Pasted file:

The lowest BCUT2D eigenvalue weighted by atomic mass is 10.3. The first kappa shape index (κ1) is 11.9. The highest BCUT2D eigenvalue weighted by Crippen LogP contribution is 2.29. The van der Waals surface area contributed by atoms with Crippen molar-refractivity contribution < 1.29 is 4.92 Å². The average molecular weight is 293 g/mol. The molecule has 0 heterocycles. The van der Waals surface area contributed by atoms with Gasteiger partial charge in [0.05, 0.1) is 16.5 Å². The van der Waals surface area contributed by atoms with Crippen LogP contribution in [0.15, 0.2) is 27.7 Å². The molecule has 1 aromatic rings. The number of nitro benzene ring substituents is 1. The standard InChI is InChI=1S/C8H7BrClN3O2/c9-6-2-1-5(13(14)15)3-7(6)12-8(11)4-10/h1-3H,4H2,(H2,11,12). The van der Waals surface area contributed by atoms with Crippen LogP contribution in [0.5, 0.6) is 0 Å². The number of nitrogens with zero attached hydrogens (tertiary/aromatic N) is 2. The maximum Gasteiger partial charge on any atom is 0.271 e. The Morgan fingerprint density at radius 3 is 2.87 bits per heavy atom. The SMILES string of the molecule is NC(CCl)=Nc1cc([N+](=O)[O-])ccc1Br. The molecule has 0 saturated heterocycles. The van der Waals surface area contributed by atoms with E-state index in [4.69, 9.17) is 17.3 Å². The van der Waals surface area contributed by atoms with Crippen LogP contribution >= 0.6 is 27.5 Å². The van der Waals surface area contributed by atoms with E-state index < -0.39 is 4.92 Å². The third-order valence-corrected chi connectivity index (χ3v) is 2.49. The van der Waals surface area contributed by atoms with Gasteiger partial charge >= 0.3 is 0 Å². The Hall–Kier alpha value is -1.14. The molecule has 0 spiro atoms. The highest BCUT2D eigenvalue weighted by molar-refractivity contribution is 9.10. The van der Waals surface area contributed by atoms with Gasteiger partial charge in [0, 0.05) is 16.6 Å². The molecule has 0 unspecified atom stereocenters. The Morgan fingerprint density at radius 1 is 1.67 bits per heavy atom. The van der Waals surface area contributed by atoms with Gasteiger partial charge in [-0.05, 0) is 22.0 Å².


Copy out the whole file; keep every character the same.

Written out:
The lowest BCUT2D eigenvalue weighted by atomic mass is 10.3. The first kappa shape index (κ1) is 11.9. The highest BCUT2D eigenvalue weighted by Crippen LogP contribution is 2.29. The van der Waals surface area contributed by atoms with Crippen molar-refractivity contribution < 1.29 is 4.92 Å². The average molecular weight is 293 g/mol. The molecule has 0 heterocycles. The van der Waals surface area contributed by atoms with Gasteiger partial charge in [0.05, 0.1) is 16.5 Å². The van der Waals surface area contributed by atoms with Crippen LogP contribution in [0.15, 0.2) is 27.7 Å². The molecule has 1 aromatic rings. The number of nitro benzene ring substituents is 1. The standard InChI is InChI=1S/C8H7BrClN3O2/c9-6-2-1-5(13(14)15)3-7(6)12-8(11)4-10/h1-3H,4H2,(H2,11,12). The van der Waals surface area contributed by atoms with Crippen LogP contribution in [0.5, 0.6) is 0 Å². The number of nitrogens with zero attached hydrogens (tertiary/aromatic N) is 2. The maximum Gasteiger partial charge on any atom is 0.271 e. The Morgan fingerprint density at radius 3 is 2.87 bits per heavy atom. The SMILES string of the molecule is NC(CCl)=Nc1cc([N+](=O)[O-])ccc1Br. The molecule has 0 saturated heterocycles. The van der Waals surface area contributed by atoms with E-state index in [4.69, 9.17) is 17.3 Å². The van der Waals surface area contributed by atoms with Crippen LogP contribution >= 0.6 is 27.5 Å². The van der Waals surface area contributed by atoms with E-state index < -0.39 is 4.92 Å². The third-order valence-corrected chi connectivity index (χ3v) is 2.49. The van der Waals surface area contributed by atoms with Gasteiger partial charge >= 0.3 is 0 Å². The Hall–Kier alpha value is -1.14. The molecule has 0 spiro atoms. The highest BCUT2D eigenvalue weighted by molar-refractivity contribution is 9.10. The van der Waals surface area contributed by atoms with Gasteiger partial charge in [0, 0.05) is 16.6 Å². The molecule has 0 unspecified atom stereocenters. The Morgan fingerprint density at radius 1 is 1.67 bits per heavy atom. The van der Waals surface area contributed by atoms with Gasteiger partial charge in [-0.05, 0) is 22.0 Å².